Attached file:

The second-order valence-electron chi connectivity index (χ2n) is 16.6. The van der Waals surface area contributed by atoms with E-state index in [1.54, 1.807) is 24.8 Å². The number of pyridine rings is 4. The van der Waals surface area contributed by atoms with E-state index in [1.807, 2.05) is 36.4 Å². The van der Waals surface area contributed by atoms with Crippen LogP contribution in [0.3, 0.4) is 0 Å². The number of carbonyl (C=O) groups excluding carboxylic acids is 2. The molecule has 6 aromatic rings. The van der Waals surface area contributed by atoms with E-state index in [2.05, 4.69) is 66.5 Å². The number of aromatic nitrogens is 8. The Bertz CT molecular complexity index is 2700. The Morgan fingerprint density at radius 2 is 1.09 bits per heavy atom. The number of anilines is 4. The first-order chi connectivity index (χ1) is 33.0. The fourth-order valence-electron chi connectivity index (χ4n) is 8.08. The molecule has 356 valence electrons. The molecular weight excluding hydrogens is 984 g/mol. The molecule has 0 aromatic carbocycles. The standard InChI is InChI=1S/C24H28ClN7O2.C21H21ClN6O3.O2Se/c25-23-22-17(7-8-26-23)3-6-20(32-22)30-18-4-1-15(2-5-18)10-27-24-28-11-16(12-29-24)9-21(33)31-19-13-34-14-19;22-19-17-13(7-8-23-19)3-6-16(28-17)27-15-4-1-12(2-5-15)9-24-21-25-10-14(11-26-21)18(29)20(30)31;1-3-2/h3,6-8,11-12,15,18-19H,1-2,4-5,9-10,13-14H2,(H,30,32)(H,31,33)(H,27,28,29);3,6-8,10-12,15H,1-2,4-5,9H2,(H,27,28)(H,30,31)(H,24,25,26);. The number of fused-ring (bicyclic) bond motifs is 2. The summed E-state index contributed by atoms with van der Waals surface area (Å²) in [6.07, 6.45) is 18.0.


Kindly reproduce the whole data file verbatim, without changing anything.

The second-order valence-electron chi connectivity index (χ2n) is 16.6. The van der Waals surface area contributed by atoms with E-state index in [1.54, 1.807) is 24.8 Å². The number of pyridine rings is 4. The van der Waals surface area contributed by atoms with E-state index in [1.807, 2.05) is 36.4 Å². The van der Waals surface area contributed by atoms with Crippen LogP contribution in [0.3, 0.4) is 0 Å². The number of carbonyl (C=O) groups excluding carboxylic acids is 2. The molecule has 6 aromatic rings. The van der Waals surface area contributed by atoms with E-state index in [2.05, 4.69) is 66.5 Å². The number of aromatic nitrogens is 8. The Bertz CT molecular complexity index is 2700. The Morgan fingerprint density at radius 2 is 1.09 bits per heavy atom. The number of anilines is 4. The first-order chi connectivity index (χ1) is 33.0. The fourth-order valence-electron chi connectivity index (χ4n) is 8.08. The molecule has 356 valence electrons. The molecular weight excluding hydrogens is 984 g/mol. The molecule has 0 aromatic carbocycles. The standard InChI is InChI=1S/C24H28ClN7O2.C21H21ClN6O3.O2Se/c25-23-22-17(7-8-26-23)3-6-20(32-22)30-18-4-1-15(2-5-18)10-27-24-28-11-16(12-29-24)9-21(33)31-19-13-34-14-19;22-19-17-13(7-8-23-19)3-6-16(28-17)27-15-4-1-12(2-5-15)9-24-21-25-10-14(11-26-21)18(29)20(30)31;1-3-2/h3,6-8,11-12,15,18-19H,1-2,4-5,9-10,13-14H2,(H,30,32)(H,31,33)(H,27,28,29);3,6-8,10-12,15H,1-2,4-5,9H2,(H,27,28)(H,30,31)(H,24,25,26);. The number of fused-ring (bicyclic) bond motifs is 2. The summed E-state index contributed by atoms with van der Waals surface area (Å²) in [6.07, 6.45) is 18.0.